Sep 4, 2008

Baggage #1

On Monday I took the train from Geneva, Switzerland, to Montpellier, France, which involved a stop to change trains in Lyon, France. On the train to Lyon, I saw a black woman on a train, carrying her three kids. She looked tall, slender and strong as she tried to manage two toddlers and a baby at once by herself. Initially she didn't find all the seats together and put the two toddlers in one car, and sat in the next car and watched them through a window. I watched first as she efficiently changed three diapers, and then filled three baby bottles from a bottle of juice while holding the baby.

I felt a little bad for her, trying to watch over the three kids. At moments I felt like offering to help, but I always have this sense that unsolicited may be unwelcome, especially with protective mothers and their children. Maybe it's just the way I don't necessarily feel like I need people to offer me assistance most of the time. The daughter, one of the two toddlers, at first seemed quite capable of taking care of her younger brother as they sat together in the other car. Later though, as seats freed up and she came back to sit with her mother, she seemed a little out of it, first slipping on the seat as she was moving across it, and banging her head against the train wall, and again later falling off the seat completely and landing on her butt. I suspect they must have been having a long trip, since her brother was nodding off with a baby bottle in his mouth, occasionally jerking up to hold the bottle, but not sucking anything out of it.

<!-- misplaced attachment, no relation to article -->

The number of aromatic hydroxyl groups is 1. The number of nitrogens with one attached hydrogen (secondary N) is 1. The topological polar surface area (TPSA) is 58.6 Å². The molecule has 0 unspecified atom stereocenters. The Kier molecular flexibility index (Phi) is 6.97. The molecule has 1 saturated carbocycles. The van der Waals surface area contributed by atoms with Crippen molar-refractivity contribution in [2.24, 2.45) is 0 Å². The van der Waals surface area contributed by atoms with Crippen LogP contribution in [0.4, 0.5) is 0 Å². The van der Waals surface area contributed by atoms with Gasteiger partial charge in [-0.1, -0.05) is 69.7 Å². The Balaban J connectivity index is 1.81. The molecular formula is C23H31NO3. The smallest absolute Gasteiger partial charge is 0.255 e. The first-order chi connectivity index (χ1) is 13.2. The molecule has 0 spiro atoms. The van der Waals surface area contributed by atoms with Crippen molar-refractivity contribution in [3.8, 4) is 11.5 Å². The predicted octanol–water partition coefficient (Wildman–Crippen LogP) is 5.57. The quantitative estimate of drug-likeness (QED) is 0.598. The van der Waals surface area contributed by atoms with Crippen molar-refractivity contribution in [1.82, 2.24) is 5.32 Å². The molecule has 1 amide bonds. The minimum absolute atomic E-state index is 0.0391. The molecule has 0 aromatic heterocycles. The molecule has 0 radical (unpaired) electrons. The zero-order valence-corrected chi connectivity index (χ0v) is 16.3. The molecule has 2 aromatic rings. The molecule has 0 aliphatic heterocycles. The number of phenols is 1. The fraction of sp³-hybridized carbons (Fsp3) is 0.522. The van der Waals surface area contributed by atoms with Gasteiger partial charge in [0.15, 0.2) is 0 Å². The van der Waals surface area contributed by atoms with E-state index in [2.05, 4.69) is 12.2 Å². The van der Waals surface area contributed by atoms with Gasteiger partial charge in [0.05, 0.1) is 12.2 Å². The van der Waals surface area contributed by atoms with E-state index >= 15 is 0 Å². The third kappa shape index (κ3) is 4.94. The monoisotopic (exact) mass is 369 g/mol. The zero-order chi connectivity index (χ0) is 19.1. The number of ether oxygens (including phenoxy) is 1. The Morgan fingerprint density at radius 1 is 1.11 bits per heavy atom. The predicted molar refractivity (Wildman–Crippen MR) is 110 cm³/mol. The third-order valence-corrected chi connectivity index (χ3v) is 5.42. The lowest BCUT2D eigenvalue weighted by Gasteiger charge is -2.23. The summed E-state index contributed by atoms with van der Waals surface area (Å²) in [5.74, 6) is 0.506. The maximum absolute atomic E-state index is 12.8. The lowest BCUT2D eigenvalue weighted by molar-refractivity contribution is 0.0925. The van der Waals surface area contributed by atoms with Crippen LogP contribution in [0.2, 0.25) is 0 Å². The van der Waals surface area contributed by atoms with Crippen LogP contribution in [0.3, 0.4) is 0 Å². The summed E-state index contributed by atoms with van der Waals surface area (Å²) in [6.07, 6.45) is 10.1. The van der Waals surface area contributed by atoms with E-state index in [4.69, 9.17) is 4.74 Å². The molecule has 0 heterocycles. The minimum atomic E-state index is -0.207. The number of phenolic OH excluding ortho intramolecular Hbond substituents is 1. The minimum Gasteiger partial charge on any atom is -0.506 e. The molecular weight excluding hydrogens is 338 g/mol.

As I got off the train, I felt a little uneasy as everyone rushed off and the woman packed her stuff and got her kids in tow. I hung around to watch, just to make sure she and her kids all got off the train. The mother got off, carrying the baby and her luggage, and looked around the platform for someone as her toddler boy stumbled off the train in a half-awake daze. The clumsy sister also stumbled off the train, and at first stepped in the crack between the train and the platform, and then fell all the way through the crack probably bumping her head and limbs against the train and platform on the way down.

I rushed over as the mom started screaming. Another woman who was just beside the train had gotten on her knees as well, and together we reached down and grabbed the girl and pulled her up, as some men stood in the train's doorway to make sure it didn't close and the train didn't move. The tracks and gravel were only about three feet down below the platform, but it was a fairly big fall I think, when the girl was much shorter than that. We managed to pull her up quickly, and returned her to the distressed mother. A station employee had been summoned and came over and checked the girls head, and a crowd gathered.

I have no idea if the station employee had any medical training, but since the woman seemed to be taken care of by plenty of native french speakers, I just went on my way. Later I saw her two boys leaving with a couple of other people that I had noticed with her on the platform. I guess the woman probably went to take care of her daughter.

I ended up feeling bad for the woman (and considering perhaps that I should have been helping her kids off the train instead of merely watching). At the same time though, it seemed almost inevitable that some sort of accident would happen considering that the woman had her hands full with luggage and two toddlers running around. It seems almost negligent to allow your children to stumble off the train by themselves. She could have put her luggage down off the train first and then helped each kid out, or vice versa. While I may be rather insensitive, it seems almost foolish to even attempt to travel alone with three small children given all the things that could go wrong. I find it difficult enough to travel around alone and keep my eye on my belongings, having three children that move around would be next to impossible. It seems like the type of situation that would require far more careful planning. I understand that perhaps this woman may have had no choice. If that were the case it must be a difficult life to have to carry around all that baggage.

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